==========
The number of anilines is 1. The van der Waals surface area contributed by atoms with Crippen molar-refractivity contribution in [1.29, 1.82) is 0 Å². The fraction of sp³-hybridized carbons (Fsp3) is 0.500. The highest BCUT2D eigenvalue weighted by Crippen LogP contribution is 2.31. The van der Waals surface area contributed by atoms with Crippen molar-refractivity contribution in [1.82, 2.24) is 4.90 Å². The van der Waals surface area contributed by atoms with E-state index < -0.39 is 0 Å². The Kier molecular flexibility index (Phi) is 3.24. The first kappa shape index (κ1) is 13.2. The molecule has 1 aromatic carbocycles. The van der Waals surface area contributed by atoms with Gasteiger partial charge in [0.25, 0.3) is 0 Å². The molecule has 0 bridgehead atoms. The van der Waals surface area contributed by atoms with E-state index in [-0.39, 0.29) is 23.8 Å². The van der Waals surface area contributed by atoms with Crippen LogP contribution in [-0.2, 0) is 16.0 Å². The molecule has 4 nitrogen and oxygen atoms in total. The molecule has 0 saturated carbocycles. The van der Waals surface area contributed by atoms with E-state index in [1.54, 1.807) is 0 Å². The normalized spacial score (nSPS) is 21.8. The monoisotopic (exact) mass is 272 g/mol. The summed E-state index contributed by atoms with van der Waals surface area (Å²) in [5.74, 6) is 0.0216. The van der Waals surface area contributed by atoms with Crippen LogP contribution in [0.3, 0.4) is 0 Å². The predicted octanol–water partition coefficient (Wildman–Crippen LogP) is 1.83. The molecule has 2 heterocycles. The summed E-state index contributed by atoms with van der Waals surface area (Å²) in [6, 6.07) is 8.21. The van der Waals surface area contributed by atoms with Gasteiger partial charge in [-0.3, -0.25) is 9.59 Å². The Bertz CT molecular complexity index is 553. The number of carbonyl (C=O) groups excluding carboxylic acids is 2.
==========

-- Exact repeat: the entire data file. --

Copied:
The number of anilines is 1. The van der Waals surface area contributed by atoms with Crippen molar-refractivity contribution in [1.29, 1.82) is 0 Å². The fraction of sp³-hybridized carbons (Fsp3) is 0.500. The highest BCUT2D eigenvalue weighted by Crippen LogP contribution is 2.31. The van der Waals surface area contributed by atoms with Crippen molar-refractivity contribution in [1.82, 2.24) is 4.90 Å². The van der Waals surface area contributed by atoms with E-state index < -0.39 is 0 Å². The Kier molecular flexibility index (Phi) is 3.24. The first kappa shape index (κ1) is 13.2. The molecule has 1 aromatic carbocycles. The van der Waals surface area contributed by atoms with Gasteiger partial charge in [0.25, 0.3) is 0 Å². The molecule has 0 bridgehead atoms. The van der Waals surface area contributed by atoms with E-state index in [-0.39, 0.29) is 23.8 Å². The van der Waals surface area contributed by atoms with Crippen LogP contribution in [-0.2, 0) is 16.0 Å². The molecule has 4 nitrogen and oxygen atoms in total. The molecule has 0 saturated carbocycles. The van der Waals surface area contributed by atoms with E-state index in [1.54, 1.807) is 0 Å². The normalized spacial score (nSPS) is 21.8. The monoisotopic (exact) mass is 272 g/mol. The summed E-state index contributed by atoms with van der Waals surface area (Å²) in [5.74, 6) is 0.0216. The van der Waals surface area contributed by atoms with Crippen LogP contribution in [0.3, 0.4) is 0 Å². The predicted octanol–water partition coefficient (Wildman–Crippen LogP) is 1.83. The molecule has 2 heterocycles. The summed E-state index contributed by atoms with van der Waals surface area (Å²) in [6, 6.07) is 8.21. The van der Waals surface area contributed by atoms with Gasteiger partial charge in [-0.3, -0.25) is 9.59 Å². The Bertz CT molecular complexity index is 553. The number of carbonyl (C=O) groups excluding carboxylic acids is 2.